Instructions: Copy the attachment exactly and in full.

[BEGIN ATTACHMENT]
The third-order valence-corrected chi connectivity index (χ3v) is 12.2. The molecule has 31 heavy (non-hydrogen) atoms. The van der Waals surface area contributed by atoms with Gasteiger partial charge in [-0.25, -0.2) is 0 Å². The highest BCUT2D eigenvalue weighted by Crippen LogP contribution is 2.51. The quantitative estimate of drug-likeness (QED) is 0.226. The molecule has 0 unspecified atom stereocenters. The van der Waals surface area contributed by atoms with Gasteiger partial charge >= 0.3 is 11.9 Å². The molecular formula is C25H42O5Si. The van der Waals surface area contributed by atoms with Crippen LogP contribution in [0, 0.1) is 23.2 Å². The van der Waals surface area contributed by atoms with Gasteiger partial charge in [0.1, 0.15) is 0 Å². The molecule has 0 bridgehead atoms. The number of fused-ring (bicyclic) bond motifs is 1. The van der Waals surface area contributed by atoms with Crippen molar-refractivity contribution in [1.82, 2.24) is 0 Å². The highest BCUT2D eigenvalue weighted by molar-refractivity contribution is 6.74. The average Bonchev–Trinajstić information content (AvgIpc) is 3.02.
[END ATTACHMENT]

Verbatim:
The third-order valence-corrected chi connectivity index (χ3v) is 12.2. The molecule has 31 heavy (non-hydrogen) atoms. The van der Waals surface area contributed by atoms with Gasteiger partial charge in [-0.25, -0.2) is 0 Å². The highest BCUT2D eigenvalue weighted by Crippen LogP contribution is 2.51. The quantitative estimate of drug-likeness (QED) is 0.226. The molecule has 0 unspecified atom stereocenters. The van der Waals surface area contributed by atoms with Gasteiger partial charge >= 0.3 is 11.9 Å². The molecular formula is C25H42O5Si. The van der Waals surface area contributed by atoms with Crippen LogP contribution in [0, 0.1) is 23.2 Å². The van der Waals surface area contributed by atoms with Gasteiger partial charge in [0.1, 0.15) is 0 Å². The molecule has 0 bridgehead atoms. The number of fused-ring (bicyclic) bond motifs is 1. The van der Waals surface area contributed by atoms with Crippen molar-refractivity contribution in [1.82, 2.24) is 0 Å². The highest BCUT2D eigenvalue weighted by molar-refractivity contribution is 6.74. The average Bonchev–Trinajstić information content (AvgIpc) is 3.02.